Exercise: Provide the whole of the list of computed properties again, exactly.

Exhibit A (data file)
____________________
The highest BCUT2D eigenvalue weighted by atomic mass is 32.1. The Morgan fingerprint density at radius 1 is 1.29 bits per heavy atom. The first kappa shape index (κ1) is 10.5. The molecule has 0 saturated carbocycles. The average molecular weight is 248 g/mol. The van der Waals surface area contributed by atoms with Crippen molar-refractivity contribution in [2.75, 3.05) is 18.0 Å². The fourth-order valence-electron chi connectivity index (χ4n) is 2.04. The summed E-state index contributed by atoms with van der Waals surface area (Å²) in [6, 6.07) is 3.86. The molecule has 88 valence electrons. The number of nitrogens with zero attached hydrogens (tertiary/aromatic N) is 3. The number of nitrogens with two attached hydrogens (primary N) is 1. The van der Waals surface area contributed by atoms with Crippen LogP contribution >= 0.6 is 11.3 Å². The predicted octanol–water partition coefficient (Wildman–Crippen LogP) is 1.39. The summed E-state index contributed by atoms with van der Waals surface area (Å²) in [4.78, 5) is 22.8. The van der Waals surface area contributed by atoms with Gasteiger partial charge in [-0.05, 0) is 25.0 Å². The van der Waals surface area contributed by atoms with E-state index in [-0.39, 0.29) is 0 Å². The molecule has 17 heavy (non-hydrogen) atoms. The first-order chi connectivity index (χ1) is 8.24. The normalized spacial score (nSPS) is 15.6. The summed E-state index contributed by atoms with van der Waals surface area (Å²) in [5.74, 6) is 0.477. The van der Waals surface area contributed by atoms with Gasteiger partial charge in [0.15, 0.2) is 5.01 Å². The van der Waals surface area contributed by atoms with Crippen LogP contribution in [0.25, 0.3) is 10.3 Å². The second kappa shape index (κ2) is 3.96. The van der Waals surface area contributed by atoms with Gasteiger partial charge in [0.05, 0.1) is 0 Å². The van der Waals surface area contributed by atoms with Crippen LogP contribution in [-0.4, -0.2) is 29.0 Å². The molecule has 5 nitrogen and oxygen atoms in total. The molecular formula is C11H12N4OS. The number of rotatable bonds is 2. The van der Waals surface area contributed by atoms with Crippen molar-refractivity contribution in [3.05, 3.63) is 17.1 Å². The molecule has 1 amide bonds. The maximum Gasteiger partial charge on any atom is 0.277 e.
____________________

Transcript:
The highest BCUT2D eigenvalue weighted by atomic mass is 32.1. The Morgan fingerprint density at radius 1 is 1.29 bits per heavy atom. The first kappa shape index (κ1) is 10.5. The molecule has 0 saturated carbocycles. The average molecular weight is 248 g/mol. The van der Waals surface area contributed by atoms with Crippen molar-refractivity contribution in [2.75, 3.05) is 18.0 Å². The fourth-order valence-electron chi connectivity index (χ4n) is 2.04. The summed E-state index contributed by atoms with van der Waals surface area (Å²) in [6, 6.07) is 3.86. The molecule has 88 valence electrons. The number of nitrogens with zero attached hydrogens (tertiary/aromatic N) is 3. The number of nitrogens with two attached hydrogens (primary N) is 1. The van der Waals surface area contributed by atoms with Crippen LogP contribution >= 0.6 is 11.3 Å². The predicted octanol–water partition coefficient (Wildman–Crippen LogP) is 1.39. The summed E-state index contributed by atoms with van der Waals surface area (Å²) in [4.78, 5) is 22.8. The van der Waals surface area contributed by atoms with Gasteiger partial charge in [-0.05, 0) is 25.0 Å². The van der Waals surface area contributed by atoms with E-state index in [-0.39, 0.29) is 0 Å². The molecule has 17 heavy (non-hydrogen) atoms. The first-order chi connectivity index (χ1) is 8.24. The normalized spacial score (nSPS) is 15.6. The summed E-state index contributed by atoms with van der Waals surface area (Å²) in [5.74, 6) is 0.477. The van der Waals surface area contributed by atoms with Gasteiger partial charge in [0.15, 0.2) is 5.01 Å². The van der Waals surface area contributed by atoms with Crippen LogP contribution in [0.25, 0.3) is 10.3 Å². The second kappa shape index (κ2) is 3.96. The van der Waals surface area contributed by atoms with Gasteiger partial charge in [0.05, 0.1) is 0 Å². The van der Waals surface area contributed by atoms with Crippen LogP contribution in [-0.4, -0.2) is 29.0 Å². The molecule has 5 nitrogen and oxygen atoms in total. The molecular formula is C11H12N4OS. The number of rotatable bonds is 2. The van der Waals surface area contributed by atoms with Crippen molar-refractivity contribution in [3.05, 3.63) is 17.1 Å². The molecule has 1 amide bonds. The maximum Gasteiger partial charge on any atom is 0.277 e.